Austerity seems to be the word on everyone’s lips at the moment, whether it refers to the EU monetary crisis, life on the base line in Britain or even the English football team as they attempt to win back some fans. Jon McClure of Reverend And The Makers holds these and more issues close to his heart – as any follower of his on Twitter can bear witness to – but rather than rant about them and bring everyone down, as he threatened to do with the political railing of the Mongrel set-up, he has set about putting wrongs to rights through the sheer power of rhythm and song.
@Reverend_Makers, probably the first album title to double as its maker’s Twitter name, is an attempt to blast all modern society’s ills out of the water and simply have a damned good party. “All we care about is a little bit of bump and grind!” goes the opening Bass Line, backing up its lyrical salvos with a subterranean, saw-like groove that gives the subwoofers plenty to think about. It becomes the first part of a strong opening trio, completed by Out Of The Shadows and Shine The Light, and all three find the Rev on good lyrical form, hitting his target square between the eyes.
Perhaps inevitably after such a strong start inconsistency creeps in, but the songs that are less effective retain plenty of charm and likeability. Warts N All is an ironic love letter, saying that no matter how rough you might look in the morning the love is still there, and despite its obvious nods to Ian Brown in the verse it retains a rogueish smile and an appealing sense of humour. Depthcharge is another experiment, the Reverend offering his own variant on dubstep which proves to be a lot more dub than step – but it rescues itself by burrowing through the floorboards with another huge bass sound.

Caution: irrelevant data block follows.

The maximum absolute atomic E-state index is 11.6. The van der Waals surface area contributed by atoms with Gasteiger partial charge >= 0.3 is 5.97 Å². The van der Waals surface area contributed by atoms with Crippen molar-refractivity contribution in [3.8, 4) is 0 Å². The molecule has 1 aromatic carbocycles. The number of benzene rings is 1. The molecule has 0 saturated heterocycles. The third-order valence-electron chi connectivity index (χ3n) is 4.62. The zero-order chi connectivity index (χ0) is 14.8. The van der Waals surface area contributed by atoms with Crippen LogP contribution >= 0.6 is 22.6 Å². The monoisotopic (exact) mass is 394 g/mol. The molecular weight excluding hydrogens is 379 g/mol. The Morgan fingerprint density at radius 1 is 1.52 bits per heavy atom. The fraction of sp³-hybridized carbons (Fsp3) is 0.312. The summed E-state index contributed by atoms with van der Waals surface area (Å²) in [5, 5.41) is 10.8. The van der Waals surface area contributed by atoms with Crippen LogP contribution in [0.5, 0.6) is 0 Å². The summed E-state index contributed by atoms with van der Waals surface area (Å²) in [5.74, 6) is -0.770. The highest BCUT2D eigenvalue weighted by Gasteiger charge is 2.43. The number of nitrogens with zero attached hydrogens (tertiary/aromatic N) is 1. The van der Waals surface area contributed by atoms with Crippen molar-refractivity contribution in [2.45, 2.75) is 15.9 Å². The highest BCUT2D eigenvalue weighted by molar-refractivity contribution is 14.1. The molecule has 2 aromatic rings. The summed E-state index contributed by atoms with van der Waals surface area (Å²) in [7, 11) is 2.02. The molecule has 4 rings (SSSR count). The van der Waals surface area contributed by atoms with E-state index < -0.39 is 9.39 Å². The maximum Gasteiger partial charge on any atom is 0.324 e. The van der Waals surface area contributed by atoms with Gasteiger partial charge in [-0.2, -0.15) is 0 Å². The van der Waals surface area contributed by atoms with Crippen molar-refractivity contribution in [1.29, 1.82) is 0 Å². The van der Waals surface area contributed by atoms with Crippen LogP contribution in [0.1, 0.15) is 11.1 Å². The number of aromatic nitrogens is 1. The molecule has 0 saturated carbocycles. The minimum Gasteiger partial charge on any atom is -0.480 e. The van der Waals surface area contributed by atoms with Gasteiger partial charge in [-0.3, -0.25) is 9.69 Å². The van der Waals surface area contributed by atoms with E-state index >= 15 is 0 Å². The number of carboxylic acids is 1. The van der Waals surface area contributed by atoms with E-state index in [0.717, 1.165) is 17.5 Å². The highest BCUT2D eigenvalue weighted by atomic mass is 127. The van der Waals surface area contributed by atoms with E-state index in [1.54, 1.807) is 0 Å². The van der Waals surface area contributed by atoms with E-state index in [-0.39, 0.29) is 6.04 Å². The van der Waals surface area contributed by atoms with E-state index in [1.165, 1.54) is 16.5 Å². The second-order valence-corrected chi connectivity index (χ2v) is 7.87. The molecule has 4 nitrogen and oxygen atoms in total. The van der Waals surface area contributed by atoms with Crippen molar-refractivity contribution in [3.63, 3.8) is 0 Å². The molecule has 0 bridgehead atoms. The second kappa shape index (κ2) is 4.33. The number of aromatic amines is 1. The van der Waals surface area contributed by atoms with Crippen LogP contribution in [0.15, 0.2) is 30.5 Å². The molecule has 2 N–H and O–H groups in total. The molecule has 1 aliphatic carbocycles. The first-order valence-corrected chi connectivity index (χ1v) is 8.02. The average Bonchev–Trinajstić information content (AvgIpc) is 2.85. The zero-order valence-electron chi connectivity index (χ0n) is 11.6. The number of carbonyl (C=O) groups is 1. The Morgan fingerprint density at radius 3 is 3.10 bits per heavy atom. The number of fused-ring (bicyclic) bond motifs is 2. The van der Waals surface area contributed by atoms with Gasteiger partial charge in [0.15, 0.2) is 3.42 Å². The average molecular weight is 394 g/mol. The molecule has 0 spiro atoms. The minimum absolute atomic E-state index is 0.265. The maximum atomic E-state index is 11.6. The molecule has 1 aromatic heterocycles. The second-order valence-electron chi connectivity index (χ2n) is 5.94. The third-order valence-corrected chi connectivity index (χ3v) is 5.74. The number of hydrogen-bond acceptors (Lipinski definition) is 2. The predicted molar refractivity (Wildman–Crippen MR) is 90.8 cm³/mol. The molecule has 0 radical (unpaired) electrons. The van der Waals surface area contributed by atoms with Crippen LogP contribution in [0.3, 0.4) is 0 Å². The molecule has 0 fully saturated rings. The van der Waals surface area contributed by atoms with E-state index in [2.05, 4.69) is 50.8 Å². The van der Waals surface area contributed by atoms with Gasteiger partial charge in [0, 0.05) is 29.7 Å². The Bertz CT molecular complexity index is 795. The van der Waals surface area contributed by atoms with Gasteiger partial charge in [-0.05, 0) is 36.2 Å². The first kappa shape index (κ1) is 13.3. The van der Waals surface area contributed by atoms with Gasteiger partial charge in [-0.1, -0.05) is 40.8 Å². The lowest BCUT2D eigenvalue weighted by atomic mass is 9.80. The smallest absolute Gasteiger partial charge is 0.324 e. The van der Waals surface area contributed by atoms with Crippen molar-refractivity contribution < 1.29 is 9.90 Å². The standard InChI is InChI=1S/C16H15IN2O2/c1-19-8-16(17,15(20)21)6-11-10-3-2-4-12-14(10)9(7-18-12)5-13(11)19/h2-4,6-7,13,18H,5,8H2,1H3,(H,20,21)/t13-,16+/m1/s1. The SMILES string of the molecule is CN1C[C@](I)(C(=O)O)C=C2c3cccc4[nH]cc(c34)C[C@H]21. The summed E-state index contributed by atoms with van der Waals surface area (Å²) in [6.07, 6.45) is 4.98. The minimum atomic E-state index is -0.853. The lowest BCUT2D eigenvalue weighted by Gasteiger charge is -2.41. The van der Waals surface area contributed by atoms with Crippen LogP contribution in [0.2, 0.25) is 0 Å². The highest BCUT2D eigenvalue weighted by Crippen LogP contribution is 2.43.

The Wrestler puts us back on track, another strong piece of work, confidently delivered – a companion piece, if you like, to Heavyweight Champion Of The World, even if it lacks that song’s ultimate staying power. It still does enough to prove McClure hasn’t lost his songwriting zeal, and it wears the emotional scars with pride.
The only real complaint about the album is its brevity – 10 songs that clock in at just half an hour, which for a while seems short value until you realise it means you get to play Bass Line, Out Of The Shadows and Shine The Light again. To be honest, the album is worth it for those three tracks alone – tracks that confirm Jon McClure to be back on track once again. As an album @Reverend_Makers provides infectiously good spirits, a good bit of Sheffield steel and a nice dash of humour here and there too, delivered with a dose of urban grit. It offers some musical prosperity in these times of, um, austerity. What next? England to win Euro 2012? Stranger things have happened…